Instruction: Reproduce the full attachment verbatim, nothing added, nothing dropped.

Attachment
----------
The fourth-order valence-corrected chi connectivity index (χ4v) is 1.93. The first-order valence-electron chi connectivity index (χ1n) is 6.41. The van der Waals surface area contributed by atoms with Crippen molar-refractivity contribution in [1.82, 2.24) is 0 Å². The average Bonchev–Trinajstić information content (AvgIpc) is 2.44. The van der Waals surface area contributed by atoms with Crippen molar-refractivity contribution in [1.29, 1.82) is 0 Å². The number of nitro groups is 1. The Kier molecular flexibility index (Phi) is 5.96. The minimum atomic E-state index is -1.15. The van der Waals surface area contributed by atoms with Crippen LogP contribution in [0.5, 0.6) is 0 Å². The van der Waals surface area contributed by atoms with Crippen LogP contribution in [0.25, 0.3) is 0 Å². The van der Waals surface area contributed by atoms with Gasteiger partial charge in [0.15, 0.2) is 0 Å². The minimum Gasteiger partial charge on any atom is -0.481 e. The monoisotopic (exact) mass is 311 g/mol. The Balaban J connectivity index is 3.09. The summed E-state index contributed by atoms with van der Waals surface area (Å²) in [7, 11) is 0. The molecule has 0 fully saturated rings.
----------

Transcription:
The fourth-order valence-corrected chi connectivity index (χ4v) is 1.93. The first-order valence-electron chi connectivity index (χ1n) is 6.41. The van der Waals surface area contributed by atoms with Crippen molar-refractivity contribution in [1.82, 2.24) is 0 Å². The average Bonchev–Trinajstić information content (AvgIpc) is 2.44. The van der Waals surface area contributed by atoms with Crippen molar-refractivity contribution in [1.29, 1.82) is 0 Å². The number of nitro groups is 1. The Kier molecular flexibility index (Phi) is 5.96. The minimum atomic E-state index is -1.15. The van der Waals surface area contributed by atoms with Crippen LogP contribution in [0.5, 0.6) is 0 Å². The van der Waals surface area contributed by atoms with Crippen LogP contribution in [0.25, 0.3) is 0 Å². The van der Waals surface area contributed by atoms with Gasteiger partial charge in [0.15, 0.2) is 0 Å². The minimum Gasteiger partial charge on any atom is -0.481 e. The monoisotopic (exact) mass is 311 g/mol. The Balaban J connectivity index is 3.09. The summed E-state index contributed by atoms with van der Waals surface area (Å²) in [7, 11) is 0. The molecule has 0 fully saturated rings.